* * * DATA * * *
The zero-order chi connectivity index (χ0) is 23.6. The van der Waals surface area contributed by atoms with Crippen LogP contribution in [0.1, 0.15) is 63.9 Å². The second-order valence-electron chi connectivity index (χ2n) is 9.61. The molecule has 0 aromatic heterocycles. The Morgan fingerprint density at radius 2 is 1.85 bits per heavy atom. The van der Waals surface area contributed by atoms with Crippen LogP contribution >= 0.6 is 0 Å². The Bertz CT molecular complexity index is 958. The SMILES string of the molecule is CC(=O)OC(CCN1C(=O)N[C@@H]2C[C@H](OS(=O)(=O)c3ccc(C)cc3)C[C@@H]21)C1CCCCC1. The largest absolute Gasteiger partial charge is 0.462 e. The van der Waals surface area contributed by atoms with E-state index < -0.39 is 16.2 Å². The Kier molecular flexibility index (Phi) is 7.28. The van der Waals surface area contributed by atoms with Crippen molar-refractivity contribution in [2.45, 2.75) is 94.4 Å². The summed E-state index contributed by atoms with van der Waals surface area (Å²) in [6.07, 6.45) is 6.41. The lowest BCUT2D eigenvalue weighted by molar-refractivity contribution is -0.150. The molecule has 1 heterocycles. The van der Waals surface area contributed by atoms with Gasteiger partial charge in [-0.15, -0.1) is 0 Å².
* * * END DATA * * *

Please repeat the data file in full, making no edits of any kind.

The zero-order chi connectivity index (χ0) is 23.6. The van der Waals surface area contributed by atoms with Crippen LogP contribution in [0.1, 0.15) is 63.9 Å². The second-order valence-electron chi connectivity index (χ2n) is 9.61. The molecule has 0 aromatic heterocycles. The Morgan fingerprint density at radius 2 is 1.85 bits per heavy atom. The van der Waals surface area contributed by atoms with Crippen LogP contribution >= 0.6 is 0 Å². The Bertz CT molecular complexity index is 958. The SMILES string of the molecule is CC(=O)OC(CCN1C(=O)N[C@@H]2C[C@H](OS(=O)(=O)c3ccc(C)cc3)C[C@@H]21)C1CCCCC1. The largest absolute Gasteiger partial charge is 0.462 e. The van der Waals surface area contributed by atoms with E-state index < -0.39 is 16.2 Å². The Kier molecular flexibility index (Phi) is 7.28. The van der Waals surface area contributed by atoms with Crippen molar-refractivity contribution in [2.45, 2.75) is 94.4 Å². The summed E-state index contributed by atoms with van der Waals surface area (Å²) in [6.07, 6.45) is 6.41. The lowest BCUT2D eigenvalue weighted by molar-refractivity contribution is -0.150. The molecule has 1 heterocycles. The van der Waals surface area contributed by atoms with Gasteiger partial charge in [-0.15, -0.1) is 0 Å².